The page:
“I’m upset with the White House,” the chair of the Senate Health Committee said. “They went wobbly in the knees and when it comes to kids’ health, they shouldn’t go wobbly in the knees.”
Finally today given that diet is the number-one cause of death and disability, nutrition is surely the number one subject taught in medical school, right?
Most deaths in the United States are preventable, and related to nutrition. According to the most rigorous analysis of risk factors ever published, the Global Burden of Disease study, funded by the Bill and Melinda Gates Foundation, the number one cause of death in the United States, and the number one cause of disability in this country, is our diet which has bumped tobacco smoking to number two. Smoking now only kills about a half million Americans every year, whereas our diet now kills hundreds of thousands more.
So, if most death and disability is preventable, and related to nutrition, then obviously, nutrition is the number one thing taught in medical school, right? It’s the number one thing your doctor talks to you about. How could there be such a disconnect between the science, and the practice of medicine?
Let’s do a thought experiment. Imagine yourself a smoker back in the 1950s. The average per capita cigarette consumption was about 4,000 cigarettes a year. Think about that. In the 1950s, the average person walking around smoked a half pack a day.
The media was telling you to smoke. Famous athletes agreed. Even Santa Claus cared enough about your throat to want you to smoke. I mean, you want to keep fit, and stay slender; so, you make sure to smoke. And eat lots of hot dogs to keep trim, and lots of sugar to stay slim and trim a lot less fattening than that apple there. I mean, sheesh. Though apples do “connote goodness and freshness,” reads one internal tobacco industry memo, which brings up many possibilities for making “youth-oriented” cigarettes. They wanted to make apple-flavored cigarettes for kids.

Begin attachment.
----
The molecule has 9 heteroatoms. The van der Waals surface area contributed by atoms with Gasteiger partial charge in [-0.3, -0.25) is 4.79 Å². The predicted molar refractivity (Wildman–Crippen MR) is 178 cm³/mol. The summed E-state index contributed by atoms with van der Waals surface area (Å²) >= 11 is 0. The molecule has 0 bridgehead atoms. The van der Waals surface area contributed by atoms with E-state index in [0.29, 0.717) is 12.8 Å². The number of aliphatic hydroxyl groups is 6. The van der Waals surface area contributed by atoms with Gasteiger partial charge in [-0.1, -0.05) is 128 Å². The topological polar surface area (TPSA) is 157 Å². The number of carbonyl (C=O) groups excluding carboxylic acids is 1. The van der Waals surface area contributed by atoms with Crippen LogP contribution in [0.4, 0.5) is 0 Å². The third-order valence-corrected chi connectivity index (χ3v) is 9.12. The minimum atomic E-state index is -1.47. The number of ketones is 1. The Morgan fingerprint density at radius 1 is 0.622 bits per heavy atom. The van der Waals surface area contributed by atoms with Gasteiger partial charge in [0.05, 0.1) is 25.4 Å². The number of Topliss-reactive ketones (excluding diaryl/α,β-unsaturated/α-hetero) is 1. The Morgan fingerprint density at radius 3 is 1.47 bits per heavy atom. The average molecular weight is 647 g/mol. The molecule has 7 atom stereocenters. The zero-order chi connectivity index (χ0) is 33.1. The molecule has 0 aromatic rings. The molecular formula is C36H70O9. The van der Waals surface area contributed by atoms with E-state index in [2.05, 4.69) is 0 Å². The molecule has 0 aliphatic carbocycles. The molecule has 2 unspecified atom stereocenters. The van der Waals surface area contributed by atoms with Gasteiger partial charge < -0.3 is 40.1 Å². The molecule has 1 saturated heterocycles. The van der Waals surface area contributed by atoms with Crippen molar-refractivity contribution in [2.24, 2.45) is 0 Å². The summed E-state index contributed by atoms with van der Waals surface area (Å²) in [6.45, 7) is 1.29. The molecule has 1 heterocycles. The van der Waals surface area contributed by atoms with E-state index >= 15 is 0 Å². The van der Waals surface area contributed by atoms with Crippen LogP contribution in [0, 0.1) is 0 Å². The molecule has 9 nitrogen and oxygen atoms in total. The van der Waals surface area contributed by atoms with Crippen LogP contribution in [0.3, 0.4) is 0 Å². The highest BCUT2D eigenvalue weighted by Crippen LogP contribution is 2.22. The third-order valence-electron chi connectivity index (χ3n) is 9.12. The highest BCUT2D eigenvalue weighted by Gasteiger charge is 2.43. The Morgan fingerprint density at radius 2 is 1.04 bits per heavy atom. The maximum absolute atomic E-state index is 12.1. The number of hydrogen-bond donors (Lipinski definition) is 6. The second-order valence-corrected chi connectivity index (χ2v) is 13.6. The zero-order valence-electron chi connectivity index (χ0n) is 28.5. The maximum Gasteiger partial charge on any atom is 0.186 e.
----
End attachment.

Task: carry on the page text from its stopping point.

In addition to staying fit and slender, and soothing your throat, “For digestion’s sake,” you smoke. I mean, “No curative power is claimed for by Philip Morris, but hey, an ounce of prevention is worth a pound of cure.” Better be safe than sorry, and smoke.
Like eating, smoking was a family affair. “Gee, Mommy, you sure enjoy your Marlboro!” “You’re darn tootin’. ” “Just one question, Mom: can you afford not to smoke Marlboros?” In the 1950s, your kids were giving you cigarettes. Even your dog was giving you cigarettes.
“Blow in her face and she’ll follow you anywhere.” “No woman ever says no.” They’re “so round, so firm, so fully packed.” After all, John Wayne smoked them (until he got lung cancer and died).
Back then, even the Paleo folks were smoking, and so were the doctors.
Now, this is not to say there wasn’t controversy within the medical profession. Yes, some doctors smoked Camels, but other physicians preferred Luckies. So, there was some disagreement. “Eminent doctors, on high and impartial medical authority, call for Philip Morris.” Even the specialists couldn’t agree which cigarette was better for your throat. So, best to stick to the science. And, more scientists smoke this brand.
This should not be rocket science, but even the rocket scientists had their favorite: for “the man who thinks for himself.”
We know why the AMA may have been sucking up to the tobacco industry, refusing to endorse the Surgeon General’s report on smoking, after they were handed a ten million dollar check from the tobacco industry.
But, why weren’t more individual doctors speaking out? Well, there were a few gallant souls ahead of their time, writing in, as there are today, standing up against industries killing millions. But, why not more? Maybe, it’s because the majority of physicians themselves smoked cigarettes. Just like the majority of physicians today continue to eat foods that are contributing to our epidemics of dietary diseases. What was the AMA’s rallying cry back then? Everything in moderation. Extensive scientific studies have proven “smoking in moderation”, oh, that’s fine. Sound familiar?
Eating the Standard American Diet today is like being a smoker back in the 1950s. Most everyone you know eats this way. It’s normal, it’s what they feed people in hospitals, for gosh sake. But, you don’t have to wait until society catches up with the science again.
Sometimes, it takes a whole generation for things to change in medicine. The old guard of smoking physicians and medical school professors die off, and a new generation takes its place. But how many patients need to die in the interim?
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Thanks for listening to Nutrition Facts. I’m your host, Dr. Michael Greger.